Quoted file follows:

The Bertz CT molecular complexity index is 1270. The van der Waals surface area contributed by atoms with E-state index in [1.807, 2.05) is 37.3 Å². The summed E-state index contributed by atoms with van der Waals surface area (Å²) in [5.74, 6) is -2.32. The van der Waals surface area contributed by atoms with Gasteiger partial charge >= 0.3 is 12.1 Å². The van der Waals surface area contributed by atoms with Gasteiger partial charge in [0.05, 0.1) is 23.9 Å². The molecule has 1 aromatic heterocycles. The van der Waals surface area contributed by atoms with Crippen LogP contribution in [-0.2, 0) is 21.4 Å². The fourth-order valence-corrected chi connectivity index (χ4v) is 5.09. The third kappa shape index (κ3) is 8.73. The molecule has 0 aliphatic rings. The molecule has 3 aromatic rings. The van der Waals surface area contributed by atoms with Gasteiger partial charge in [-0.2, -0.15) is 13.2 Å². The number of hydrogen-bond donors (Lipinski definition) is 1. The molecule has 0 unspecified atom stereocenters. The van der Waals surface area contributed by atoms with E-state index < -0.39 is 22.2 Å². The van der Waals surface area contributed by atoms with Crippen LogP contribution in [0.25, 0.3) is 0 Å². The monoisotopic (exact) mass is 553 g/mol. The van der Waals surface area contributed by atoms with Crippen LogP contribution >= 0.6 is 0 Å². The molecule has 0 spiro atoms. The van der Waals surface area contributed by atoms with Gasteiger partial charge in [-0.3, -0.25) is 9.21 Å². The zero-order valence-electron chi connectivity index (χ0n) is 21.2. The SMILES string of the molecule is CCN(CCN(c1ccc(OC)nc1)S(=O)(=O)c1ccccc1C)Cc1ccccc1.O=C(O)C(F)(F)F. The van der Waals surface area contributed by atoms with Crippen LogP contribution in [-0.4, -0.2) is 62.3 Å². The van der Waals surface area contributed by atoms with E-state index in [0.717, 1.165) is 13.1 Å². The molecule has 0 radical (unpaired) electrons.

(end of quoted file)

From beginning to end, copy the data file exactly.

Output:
The Bertz CT molecular complexity index is 1270. The van der Waals surface area contributed by atoms with E-state index in [1.807, 2.05) is 37.3 Å². The summed E-state index contributed by atoms with van der Waals surface area (Å²) in [5.74, 6) is -2.32. The van der Waals surface area contributed by atoms with Gasteiger partial charge >= 0.3 is 12.1 Å². The van der Waals surface area contributed by atoms with Gasteiger partial charge in [0.05, 0.1) is 23.9 Å². The molecule has 1 aromatic heterocycles. The van der Waals surface area contributed by atoms with Crippen LogP contribution in [-0.2, 0) is 21.4 Å². The fourth-order valence-corrected chi connectivity index (χ4v) is 5.09. The third kappa shape index (κ3) is 8.73. The molecule has 0 aliphatic rings. The molecule has 3 aromatic rings. The van der Waals surface area contributed by atoms with Gasteiger partial charge in [-0.2, -0.15) is 13.2 Å². The number of hydrogen-bond donors (Lipinski definition) is 1. The molecule has 0 unspecified atom stereocenters. The van der Waals surface area contributed by atoms with E-state index < -0.39 is 22.2 Å². The van der Waals surface area contributed by atoms with Crippen LogP contribution in [0.25, 0.3) is 0 Å². The monoisotopic (exact) mass is 553 g/mol. The van der Waals surface area contributed by atoms with Crippen LogP contribution >= 0.6 is 0 Å². The molecule has 0 spiro atoms. The van der Waals surface area contributed by atoms with Gasteiger partial charge in [-0.3, -0.25) is 9.21 Å². The zero-order valence-electron chi connectivity index (χ0n) is 21.2. The SMILES string of the molecule is CCN(CCN(c1ccc(OC)nc1)S(=O)(=O)c1ccccc1C)Cc1ccccc1.O=C(O)C(F)(F)F. The van der Waals surface area contributed by atoms with Crippen LogP contribution in [-0.4, -0.2) is 62.3 Å². The van der Waals surface area contributed by atoms with E-state index in [0.717, 1.165) is 13.1 Å². The molecule has 0 radical (unpaired) electrons.